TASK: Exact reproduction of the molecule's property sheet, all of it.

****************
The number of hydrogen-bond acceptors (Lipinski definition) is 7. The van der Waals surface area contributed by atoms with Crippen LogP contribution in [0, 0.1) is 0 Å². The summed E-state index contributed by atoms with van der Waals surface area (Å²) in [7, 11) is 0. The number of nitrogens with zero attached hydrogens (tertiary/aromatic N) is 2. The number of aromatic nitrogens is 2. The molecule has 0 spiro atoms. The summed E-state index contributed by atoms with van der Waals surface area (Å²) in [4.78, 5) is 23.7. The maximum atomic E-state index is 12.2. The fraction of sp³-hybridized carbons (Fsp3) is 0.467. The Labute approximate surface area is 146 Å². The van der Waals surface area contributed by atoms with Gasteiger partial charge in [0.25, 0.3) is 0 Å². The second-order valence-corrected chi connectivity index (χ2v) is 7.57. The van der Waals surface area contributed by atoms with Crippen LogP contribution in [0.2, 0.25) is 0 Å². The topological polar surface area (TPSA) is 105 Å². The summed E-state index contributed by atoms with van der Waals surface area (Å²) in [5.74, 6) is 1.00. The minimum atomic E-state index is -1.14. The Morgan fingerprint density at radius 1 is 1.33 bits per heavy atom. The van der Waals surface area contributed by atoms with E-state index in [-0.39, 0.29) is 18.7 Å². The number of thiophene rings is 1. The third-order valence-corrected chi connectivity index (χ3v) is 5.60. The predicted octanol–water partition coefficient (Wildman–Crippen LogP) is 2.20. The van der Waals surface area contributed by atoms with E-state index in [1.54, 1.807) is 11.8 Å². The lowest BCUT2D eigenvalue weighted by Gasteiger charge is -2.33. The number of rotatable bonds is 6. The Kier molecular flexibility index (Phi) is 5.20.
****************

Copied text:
The number of hydrogen-bond acceptors (Lipinski definition) is 7. The van der Waals surface area contributed by atoms with Crippen LogP contribution in [0, 0.1) is 0 Å². The summed E-state index contributed by atoms with van der Waals surface area (Å²) in [7, 11) is 0. The number of nitrogens with zero attached hydrogens (tertiary/aromatic N) is 2. The number of aromatic nitrogens is 2. The molecule has 0 spiro atoms. The summed E-state index contributed by atoms with van der Waals surface area (Å²) in [4.78, 5) is 23.7. The maximum atomic E-state index is 12.2. The fraction of sp³-hybridized carbons (Fsp3) is 0.467. The Labute approximate surface area is 146 Å². The van der Waals surface area contributed by atoms with Gasteiger partial charge in [0.25, 0.3) is 0 Å². The second-order valence-corrected chi connectivity index (χ2v) is 7.57. The van der Waals surface area contributed by atoms with Crippen LogP contribution in [0.2, 0.25) is 0 Å². The topological polar surface area (TPSA) is 105 Å². The summed E-state index contributed by atoms with van der Waals surface area (Å²) in [5.74, 6) is 1.00. The minimum atomic E-state index is -1.14. The Morgan fingerprint density at radius 1 is 1.33 bits per heavy atom. The van der Waals surface area contributed by atoms with E-state index in [-0.39, 0.29) is 18.7 Å². The number of thiophene rings is 1. The third-order valence-corrected chi connectivity index (χ3v) is 5.60. The predicted octanol–water partition coefficient (Wildman–Crippen LogP) is 2.20. The van der Waals surface area contributed by atoms with E-state index in [1.54, 1.807) is 11.8 Å². The lowest BCUT2D eigenvalue weighted by Gasteiger charge is -2.33. The number of rotatable bonds is 6. The Kier molecular flexibility index (Phi) is 5.20.